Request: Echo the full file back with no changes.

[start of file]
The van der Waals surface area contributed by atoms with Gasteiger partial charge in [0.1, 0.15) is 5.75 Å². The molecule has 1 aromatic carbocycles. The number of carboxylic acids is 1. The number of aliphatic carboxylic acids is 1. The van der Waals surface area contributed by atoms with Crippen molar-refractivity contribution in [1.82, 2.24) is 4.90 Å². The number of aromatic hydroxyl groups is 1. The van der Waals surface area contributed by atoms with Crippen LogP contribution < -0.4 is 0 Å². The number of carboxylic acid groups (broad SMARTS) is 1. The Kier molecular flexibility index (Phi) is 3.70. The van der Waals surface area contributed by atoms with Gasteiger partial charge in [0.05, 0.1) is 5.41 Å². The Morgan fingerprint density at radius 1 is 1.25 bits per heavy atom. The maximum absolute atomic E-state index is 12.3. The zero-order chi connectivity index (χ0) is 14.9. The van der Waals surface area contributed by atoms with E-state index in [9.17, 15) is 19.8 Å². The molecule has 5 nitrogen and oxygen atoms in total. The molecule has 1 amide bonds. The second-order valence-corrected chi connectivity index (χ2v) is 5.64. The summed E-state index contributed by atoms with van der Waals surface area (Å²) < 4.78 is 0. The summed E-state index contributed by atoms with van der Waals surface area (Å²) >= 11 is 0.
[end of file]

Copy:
The van der Waals surface area contributed by atoms with Gasteiger partial charge in [0.1, 0.15) is 5.75 Å². The molecule has 1 aromatic carbocycles. The number of carboxylic acids is 1. The number of aliphatic carboxylic acids is 1. The van der Waals surface area contributed by atoms with Crippen molar-refractivity contribution in [1.82, 2.24) is 4.90 Å². The number of aromatic hydroxyl groups is 1. The van der Waals surface area contributed by atoms with Crippen LogP contribution < -0.4 is 0 Å². The number of carboxylic acid groups (broad SMARTS) is 1. The Kier molecular flexibility index (Phi) is 3.70. The van der Waals surface area contributed by atoms with Gasteiger partial charge in [0.05, 0.1) is 5.41 Å². The Morgan fingerprint density at radius 1 is 1.25 bits per heavy atom. The maximum absolute atomic E-state index is 12.3. The zero-order chi connectivity index (χ0) is 14.9. The van der Waals surface area contributed by atoms with E-state index in [9.17, 15) is 19.8 Å². The molecule has 5 nitrogen and oxygen atoms in total. The molecule has 1 amide bonds. The second-order valence-corrected chi connectivity index (χ2v) is 5.64. The summed E-state index contributed by atoms with van der Waals surface area (Å²) < 4.78 is 0. The summed E-state index contributed by atoms with van der Waals surface area (Å²) >= 11 is 0.